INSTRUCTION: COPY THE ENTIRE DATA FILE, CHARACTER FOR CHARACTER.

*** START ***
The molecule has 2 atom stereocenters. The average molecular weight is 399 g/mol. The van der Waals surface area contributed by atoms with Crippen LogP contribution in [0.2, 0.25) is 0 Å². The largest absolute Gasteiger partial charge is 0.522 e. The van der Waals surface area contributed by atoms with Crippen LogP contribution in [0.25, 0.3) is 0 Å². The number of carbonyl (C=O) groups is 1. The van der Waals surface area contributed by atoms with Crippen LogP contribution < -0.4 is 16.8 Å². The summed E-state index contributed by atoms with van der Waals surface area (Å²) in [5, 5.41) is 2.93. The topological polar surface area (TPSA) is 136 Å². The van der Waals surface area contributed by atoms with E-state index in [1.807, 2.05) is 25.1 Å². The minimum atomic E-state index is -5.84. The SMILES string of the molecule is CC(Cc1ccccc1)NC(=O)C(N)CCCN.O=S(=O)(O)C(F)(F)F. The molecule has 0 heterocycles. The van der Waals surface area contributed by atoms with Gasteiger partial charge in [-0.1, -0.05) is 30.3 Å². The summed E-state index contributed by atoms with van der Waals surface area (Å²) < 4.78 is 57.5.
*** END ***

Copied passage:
The molecule has 2 atom stereocenters. The average molecular weight is 399 g/mol. The van der Waals surface area contributed by atoms with Crippen LogP contribution in [0.2, 0.25) is 0 Å². The largest absolute Gasteiger partial charge is 0.522 e. The van der Waals surface area contributed by atoms with Crippen LogP contribution in [0.25, 0.3) is 0 Å². The number of carbonyl (C=O) groups is 1. The van der Waals surface area contributed by atoms with Crippen LogP contribution < -0.4 is 16.8 Å². The summed E-state index contributed by atoms with van der Waals surface area (Å²) in [5, 5.41) is 2.93. The topological polar surface area (TPSA) is 136 Å². The van der Waals surface area contributed by atoms with E-state index in [1.807, 2.05) is 25.1 Å². The minimum atomic E-state index is -5.84. The SMILES string of the molecule is CC(Cc1ccccc1)NC(=O)C(N)CCCN.O=S(=O)(O)C(F)(F)F. The molecule has 0 heterocycles. The van der Waals surface area contributed by atoms with Gasteiger partial charge in [-0.1, -0.05) is 30.3 Å². The summed E-state index contributed by atoms with van der Waals surface area (Å²) < 4.78 is 57.5.